Tag Archives: Kenneth Anger

CAPSULE: “MASTERWORKS OF AMERICAN AVANT-GARDE EXPERIMENTAL FILM 1920-1970”

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DIRECTED BY: James Agee, , Bruce Baillie, Stan Brakhage, James Broughton, Rudy Burckhardt, Mary Ellen Bute, Joseph Cornell, Jim Davis, , Marcel Duchamp (as Rrose Selavy), Emlen Etting, Oskar Fischinger, Robert Florey, Amy Greenfield, Alexander Hammid, Hilary Harris, Hy Hirsh, Ian Hugo, Lawrence Janiak, Lawrence Jordan, Francis Lee, Fernand Léger, Owen Land, Helen Levitt, Jay Leyda, Janice Loeb, Jonas Mekas, Marie Menken, Dudley Murphy, Ted Nemeth, Tom Palazzolo, Bruce Posner, Charles Sheeler, Phil Solomon, Ralph Steiner, Paul Strand, Francis Thompson, Slavko Vorkpich, J.S. Watson Jr., Melville Webber

FEATURING: Too many actors (many amateurs) to list

PLOT: A collection of influential short experimental films spanning five decades.

Still from Our Lady of the Sphere (1969)

WHY IT WON’T MAKE THE LIST: To be clear, one of the individual films featured in this compilation (Meshes of the Afternoon) has already made the List. Many of the others are noteworthy, but we deem none quite List-worthy. As a collection, these discs are recommended for weird movie fans and adventurous cinephiles. This is a must-own, cornerstone release for dedicated experimental film devotees.

COMMENTS: Released by silent movie specialists Flicker Alley and curated by director/film historian Bruce Posner, “Masterworks of American Avant-Garde Experimental Film” is pretty much exactly what it says on the tin—although we might quibble about whether every one of these films is actually a “masterwork,” they are all, at the very least, representative of a major figure or category of experimental film. These shorts, spread out over two DVDs or Blu-rays, are  rich and challenging, and may be best experienced in small nibbles, one or two at a time, contemplated over a span of several evenings, accompanied by a fine sipping beverage.

The films are arranged chronologically and although they span the full range of artistic expression, they often fall into several distinct types or subgenres. One of the earliest forms is the “city symphony” (à la 1929’s Man With a Movie Camera), of which the very first film in this collection, “Manhatta,” is an example. In a city symphony the director simply takes his camera into an urban environment (in American film usually New York City) and films what he sees, later arranging the footage into a montage that paints a portrait of the town. There are five or six examples of the form here, and although this can be one of the dullest of formats, Francis Thompson’s 1958 eyebending opus “N.Y., N.Y.,” shot with an array of distorting lenses of the director’s own design, is a notably thrilling exception. Other film types you may notice are the figure study, where the lens focuses on the human body in motion (“9 Variations on a Dance Theme,” “transport,” Maya Deren’s “Meditation on Violence”) and purely abstract films (“1941,” which uses broken light bulbs and wet paint, or Stan Brakage’s “scratch on the emulsion” experiments).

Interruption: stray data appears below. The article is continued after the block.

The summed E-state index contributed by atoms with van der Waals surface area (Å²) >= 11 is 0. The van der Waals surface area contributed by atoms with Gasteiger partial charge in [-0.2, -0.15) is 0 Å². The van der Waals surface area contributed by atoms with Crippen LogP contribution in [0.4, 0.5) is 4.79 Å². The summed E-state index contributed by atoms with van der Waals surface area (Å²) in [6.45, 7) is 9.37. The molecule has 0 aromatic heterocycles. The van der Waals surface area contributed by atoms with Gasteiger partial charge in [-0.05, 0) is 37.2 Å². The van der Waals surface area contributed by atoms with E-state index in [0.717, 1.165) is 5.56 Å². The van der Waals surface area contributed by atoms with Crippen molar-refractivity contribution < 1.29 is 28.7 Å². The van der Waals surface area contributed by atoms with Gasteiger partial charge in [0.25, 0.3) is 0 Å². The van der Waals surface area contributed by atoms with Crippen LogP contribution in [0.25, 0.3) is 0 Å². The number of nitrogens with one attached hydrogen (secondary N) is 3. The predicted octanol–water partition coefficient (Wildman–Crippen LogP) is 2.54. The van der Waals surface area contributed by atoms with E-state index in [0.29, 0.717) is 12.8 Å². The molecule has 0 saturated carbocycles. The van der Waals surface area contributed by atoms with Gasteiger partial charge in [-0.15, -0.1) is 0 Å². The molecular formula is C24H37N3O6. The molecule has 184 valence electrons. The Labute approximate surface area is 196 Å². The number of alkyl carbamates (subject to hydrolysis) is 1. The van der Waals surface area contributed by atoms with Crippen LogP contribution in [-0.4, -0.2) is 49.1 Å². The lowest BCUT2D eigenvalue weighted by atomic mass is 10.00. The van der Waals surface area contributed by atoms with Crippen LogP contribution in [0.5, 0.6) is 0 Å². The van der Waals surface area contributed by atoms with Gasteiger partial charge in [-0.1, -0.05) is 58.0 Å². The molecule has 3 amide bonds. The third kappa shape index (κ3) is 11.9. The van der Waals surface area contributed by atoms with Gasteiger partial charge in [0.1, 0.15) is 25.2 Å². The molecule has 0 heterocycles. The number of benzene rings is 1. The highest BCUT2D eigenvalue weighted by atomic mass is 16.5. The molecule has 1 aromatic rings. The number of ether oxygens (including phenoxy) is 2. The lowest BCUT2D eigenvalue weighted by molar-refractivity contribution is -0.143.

An especially noteworthy subset of these experiments is the music Continue reading CAPSULE: “MASTERWORKS OF AMERICAN AVANT-GARDE EXPERIMENTAL FILM 1920-1970”

102. LUCIFER RISING (1981)

“The montage of hermetic symbols becomes first dreamlike, then menacing; centuries of mystical thought are distilled into a series of voyeuristic fantasies, a kinky psychodrama backed by the carnival strains of a maleficent calliope.  Anger intended Lucifer Rising to stand as a form of ritual marking the death of the old religions like Judaism and Christianity, and the ascension of the more nihilistic age of Lucifer.”–Mikita Brottman in “Moonchild: The Films of Kenneth Anger

RecommendedWeirdest!

DIRECTED BY:

FEATURING: Myriam Gibril, , Marianne Faithfull, Leslie Huggins,

PLOT: Lava erupts and the goddess Isis awakens, calling to her husband Osiris. In a room far away a man wakes up, sits on a throne in his apartment and somehow spears a woman in a forest far away, then climbs into a bathtub to wash off the blood. Later, the moon awakens the goddess Lilith, a magick ritual summons Lucifer, and flying saucers appear over Luxor, Egypt.

Still from Lucifer Rising (1981)

BACKGROUND:

  • Anger originally shot a film called Lucifer Rising (A Love Vision) in 1966, which starred Bobby Beausoleil as Lucifer.  Anger claimed that Beausoleil stole most of the completed footage and hid it; the star contended that Anger merely ran out of money to complete the movie.  Anger then took out an obituary-style ad in The Village Voice announcing his retirement from filmmaking.  Whatever the case, Anger incorporated some of the surviving footage from the original Lucifer into Invocation of My Demon Brother (1969).